European battlefields prove fertile ground for werewolves

The Cursed is a sombre, gruesome take on classic conflict

The Cursed
Where: In theatres
What: Movie, 113 mins
When: Now
Genre: Horror
Why you should watch: A sombre yet gruesome take on the werewolf trope, The Cursed tells the tale of a village hexed after committing mass murder. Children go missing, others are attacked and a pathologist is called upon to help solve the mystery before it’s too late. With stunning visuals and subtle CGI, the monster’s image will stick with you like a bloody handprint on the wall.

If the poster doesn’t immediately give it away, the silver bullets in the first five minutes do — The Cursed is a werewolf film. You don’t have to be too heavily versed in werewolf folklore to make this connection, and writer and director Sean Ellis throws some of the lore out the window anyway. This isn’t a criticism — it’s refreshing.  

The film opens in the trenches of a First World War battle. We’re rushed to a medic tent and introduced to gore pretty quickly. Throughout the film, there’s blood splatters and rotting flesh, but none of it feels gratuitous. The film isn’t shrouded by over-the-top special effects and the result is a more realistic nightmare.

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From the bloodied war tent we cut to the French countryside 35 years earlier, and here the plot finally begins to evolve. The Cursed is a slow-burn film and, at times, the pacing is a tad chaotic, but it matches the disorder that unfolds around the main characters. We meet the Laurent family, whose property is being occupied by a Romani clan. The Romani have a rightful claim to the land, but as history has demonstrated countless times, these claims are wrongly ignored. A massacre occurs, and the viewer is forced to watch the slaughter from afar. It’s perhaps the most horrific scene because it’s simply man against man, with no mythical creature on which to lay blame.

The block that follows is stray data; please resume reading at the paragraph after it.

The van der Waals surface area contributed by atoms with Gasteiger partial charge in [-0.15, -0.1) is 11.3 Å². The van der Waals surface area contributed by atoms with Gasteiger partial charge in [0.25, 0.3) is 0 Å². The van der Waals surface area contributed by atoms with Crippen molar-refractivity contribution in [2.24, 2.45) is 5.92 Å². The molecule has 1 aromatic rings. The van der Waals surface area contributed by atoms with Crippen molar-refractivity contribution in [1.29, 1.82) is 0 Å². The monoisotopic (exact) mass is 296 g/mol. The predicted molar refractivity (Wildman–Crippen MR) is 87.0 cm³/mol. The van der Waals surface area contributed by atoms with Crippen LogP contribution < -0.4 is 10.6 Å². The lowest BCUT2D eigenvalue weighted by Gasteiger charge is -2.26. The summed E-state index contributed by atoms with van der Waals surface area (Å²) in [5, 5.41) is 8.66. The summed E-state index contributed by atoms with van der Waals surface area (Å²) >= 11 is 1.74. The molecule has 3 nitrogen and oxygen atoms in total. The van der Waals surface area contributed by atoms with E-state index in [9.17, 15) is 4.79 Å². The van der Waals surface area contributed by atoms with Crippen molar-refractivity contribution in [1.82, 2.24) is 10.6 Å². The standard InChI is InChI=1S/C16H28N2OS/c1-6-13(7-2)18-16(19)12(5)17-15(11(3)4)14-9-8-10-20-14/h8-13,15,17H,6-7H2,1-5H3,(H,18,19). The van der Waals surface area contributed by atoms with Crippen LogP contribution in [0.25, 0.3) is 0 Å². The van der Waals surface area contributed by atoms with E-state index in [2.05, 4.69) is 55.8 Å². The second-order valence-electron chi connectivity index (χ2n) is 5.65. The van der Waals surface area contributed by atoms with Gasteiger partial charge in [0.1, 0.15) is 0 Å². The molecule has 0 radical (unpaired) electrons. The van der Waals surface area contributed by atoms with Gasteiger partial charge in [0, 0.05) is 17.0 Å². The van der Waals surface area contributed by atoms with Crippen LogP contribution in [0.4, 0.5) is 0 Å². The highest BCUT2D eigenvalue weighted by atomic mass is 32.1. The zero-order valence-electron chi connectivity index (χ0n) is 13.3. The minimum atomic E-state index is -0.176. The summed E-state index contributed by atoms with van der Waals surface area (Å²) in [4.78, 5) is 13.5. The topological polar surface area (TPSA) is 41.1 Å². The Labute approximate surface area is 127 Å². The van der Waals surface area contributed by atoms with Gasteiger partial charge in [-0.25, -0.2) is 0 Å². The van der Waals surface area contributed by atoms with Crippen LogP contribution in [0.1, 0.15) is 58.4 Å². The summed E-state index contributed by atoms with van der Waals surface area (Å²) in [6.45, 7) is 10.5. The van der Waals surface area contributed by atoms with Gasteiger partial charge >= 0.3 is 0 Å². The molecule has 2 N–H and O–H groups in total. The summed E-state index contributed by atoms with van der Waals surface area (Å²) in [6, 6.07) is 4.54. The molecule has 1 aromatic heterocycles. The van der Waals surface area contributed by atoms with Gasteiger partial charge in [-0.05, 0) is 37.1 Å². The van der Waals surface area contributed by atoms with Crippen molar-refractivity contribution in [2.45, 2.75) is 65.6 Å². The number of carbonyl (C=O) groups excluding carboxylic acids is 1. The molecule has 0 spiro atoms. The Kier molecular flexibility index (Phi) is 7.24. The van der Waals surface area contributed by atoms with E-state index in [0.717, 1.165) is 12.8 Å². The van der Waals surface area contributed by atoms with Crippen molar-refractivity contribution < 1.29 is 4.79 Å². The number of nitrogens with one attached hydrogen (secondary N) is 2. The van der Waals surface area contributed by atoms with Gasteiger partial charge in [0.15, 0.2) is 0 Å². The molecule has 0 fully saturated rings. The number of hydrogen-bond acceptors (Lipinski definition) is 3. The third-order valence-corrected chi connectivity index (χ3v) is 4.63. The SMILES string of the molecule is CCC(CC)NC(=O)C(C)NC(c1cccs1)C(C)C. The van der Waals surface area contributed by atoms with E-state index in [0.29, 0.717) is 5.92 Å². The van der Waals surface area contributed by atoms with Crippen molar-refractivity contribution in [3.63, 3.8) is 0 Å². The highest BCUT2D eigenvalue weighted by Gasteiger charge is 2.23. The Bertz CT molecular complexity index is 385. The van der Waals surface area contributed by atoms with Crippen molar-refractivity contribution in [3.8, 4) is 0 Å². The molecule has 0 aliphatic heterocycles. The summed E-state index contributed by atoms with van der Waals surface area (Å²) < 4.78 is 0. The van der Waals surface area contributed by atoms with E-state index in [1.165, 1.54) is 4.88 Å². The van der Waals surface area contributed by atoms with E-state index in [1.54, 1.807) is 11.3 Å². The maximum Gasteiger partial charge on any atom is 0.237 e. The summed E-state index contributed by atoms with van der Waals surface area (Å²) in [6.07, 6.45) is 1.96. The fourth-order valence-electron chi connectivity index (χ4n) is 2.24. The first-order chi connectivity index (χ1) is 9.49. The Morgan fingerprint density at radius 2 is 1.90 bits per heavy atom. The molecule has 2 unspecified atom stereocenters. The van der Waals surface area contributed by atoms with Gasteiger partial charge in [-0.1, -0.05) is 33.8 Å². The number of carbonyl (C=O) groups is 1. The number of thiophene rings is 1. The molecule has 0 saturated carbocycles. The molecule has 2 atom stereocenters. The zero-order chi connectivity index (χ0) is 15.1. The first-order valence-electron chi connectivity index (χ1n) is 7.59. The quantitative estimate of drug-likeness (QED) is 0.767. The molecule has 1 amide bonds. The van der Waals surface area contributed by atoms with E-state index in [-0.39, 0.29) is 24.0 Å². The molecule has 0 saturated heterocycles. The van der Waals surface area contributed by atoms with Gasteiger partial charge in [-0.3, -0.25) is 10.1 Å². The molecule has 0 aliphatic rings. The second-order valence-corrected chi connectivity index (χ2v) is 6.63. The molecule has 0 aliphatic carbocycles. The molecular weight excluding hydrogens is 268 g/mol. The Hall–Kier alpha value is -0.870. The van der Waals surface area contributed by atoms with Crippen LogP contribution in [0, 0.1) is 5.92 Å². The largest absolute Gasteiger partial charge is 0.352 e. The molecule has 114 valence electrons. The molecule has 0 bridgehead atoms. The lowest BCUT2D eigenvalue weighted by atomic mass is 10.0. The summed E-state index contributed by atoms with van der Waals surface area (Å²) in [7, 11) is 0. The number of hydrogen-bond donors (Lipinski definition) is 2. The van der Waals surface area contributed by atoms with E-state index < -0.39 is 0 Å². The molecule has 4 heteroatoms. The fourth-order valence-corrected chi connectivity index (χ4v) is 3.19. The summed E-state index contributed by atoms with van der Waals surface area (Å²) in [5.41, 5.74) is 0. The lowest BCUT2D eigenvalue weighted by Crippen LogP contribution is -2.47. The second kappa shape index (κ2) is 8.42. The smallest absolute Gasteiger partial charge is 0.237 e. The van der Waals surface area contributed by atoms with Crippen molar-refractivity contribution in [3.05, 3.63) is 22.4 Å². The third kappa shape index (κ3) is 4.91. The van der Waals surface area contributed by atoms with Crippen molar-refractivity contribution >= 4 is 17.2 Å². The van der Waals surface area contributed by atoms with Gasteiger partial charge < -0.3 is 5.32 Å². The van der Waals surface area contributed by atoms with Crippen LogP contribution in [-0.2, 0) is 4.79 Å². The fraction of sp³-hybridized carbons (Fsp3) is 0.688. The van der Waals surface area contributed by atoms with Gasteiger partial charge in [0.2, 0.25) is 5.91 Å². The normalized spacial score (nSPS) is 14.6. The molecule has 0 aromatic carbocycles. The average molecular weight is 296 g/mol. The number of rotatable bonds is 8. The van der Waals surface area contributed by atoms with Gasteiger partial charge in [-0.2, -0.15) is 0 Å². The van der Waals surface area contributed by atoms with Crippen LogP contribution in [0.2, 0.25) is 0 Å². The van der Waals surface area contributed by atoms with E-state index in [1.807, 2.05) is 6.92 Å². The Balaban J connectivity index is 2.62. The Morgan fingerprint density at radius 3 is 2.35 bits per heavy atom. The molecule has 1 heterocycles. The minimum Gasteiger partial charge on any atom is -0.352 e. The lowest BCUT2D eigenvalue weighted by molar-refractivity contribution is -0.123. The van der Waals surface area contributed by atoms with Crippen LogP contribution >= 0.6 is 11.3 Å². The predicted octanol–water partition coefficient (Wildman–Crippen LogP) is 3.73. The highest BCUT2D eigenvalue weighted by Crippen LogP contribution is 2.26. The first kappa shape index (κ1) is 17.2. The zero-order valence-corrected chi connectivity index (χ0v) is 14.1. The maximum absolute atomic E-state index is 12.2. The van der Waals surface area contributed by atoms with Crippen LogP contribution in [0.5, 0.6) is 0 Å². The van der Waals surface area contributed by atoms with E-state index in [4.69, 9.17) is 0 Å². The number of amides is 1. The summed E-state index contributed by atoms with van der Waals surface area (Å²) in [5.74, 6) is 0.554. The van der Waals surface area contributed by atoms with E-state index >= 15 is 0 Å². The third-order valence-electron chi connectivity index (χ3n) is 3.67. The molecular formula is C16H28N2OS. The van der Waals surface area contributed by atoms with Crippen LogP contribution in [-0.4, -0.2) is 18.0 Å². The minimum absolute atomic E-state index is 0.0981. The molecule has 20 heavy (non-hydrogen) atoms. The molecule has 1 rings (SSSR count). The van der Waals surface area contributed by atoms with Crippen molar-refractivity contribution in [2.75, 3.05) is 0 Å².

The mass murder triggers a curse that sweeps through the village, primarily affecting the children. As mysterious attacks and disappearances mount, help is summoned in the form of John McBride, a handsome and secretive pathologist played by Boyd Holbrook (Narcos, Gone Girl). The cast is relatively small but mighty, with a standout performance from Kelly Reilly (Yellowstone, Sherlock Holmes) who expertly plays the part of an anguished mother who will do anything to protect her kin.

Most remarkable are the film’s visuals. The Cursed is incredibly grey and foggy, with scenic landscapes and only a few, well-placed jump scares. The brightest bit of colour comes from the orange torches used to search abandoned cabins and set fire to encampments. The dark, moody colour palette captures the villagers’ unease and uncertainty.

The Cursed still

Like all good horror films, The Cursed doesn’t reveal its monster right away. Ellis toys with our imaginations and challenges our preconceived image of a werewolf with each glimpse of an eye or fang. There are no fluffy hounds howling at the moon in this flick, but I won’t spoil the imagery entirely — I’ll let you uncover the horror for yourself.

Watch The Cursed trailer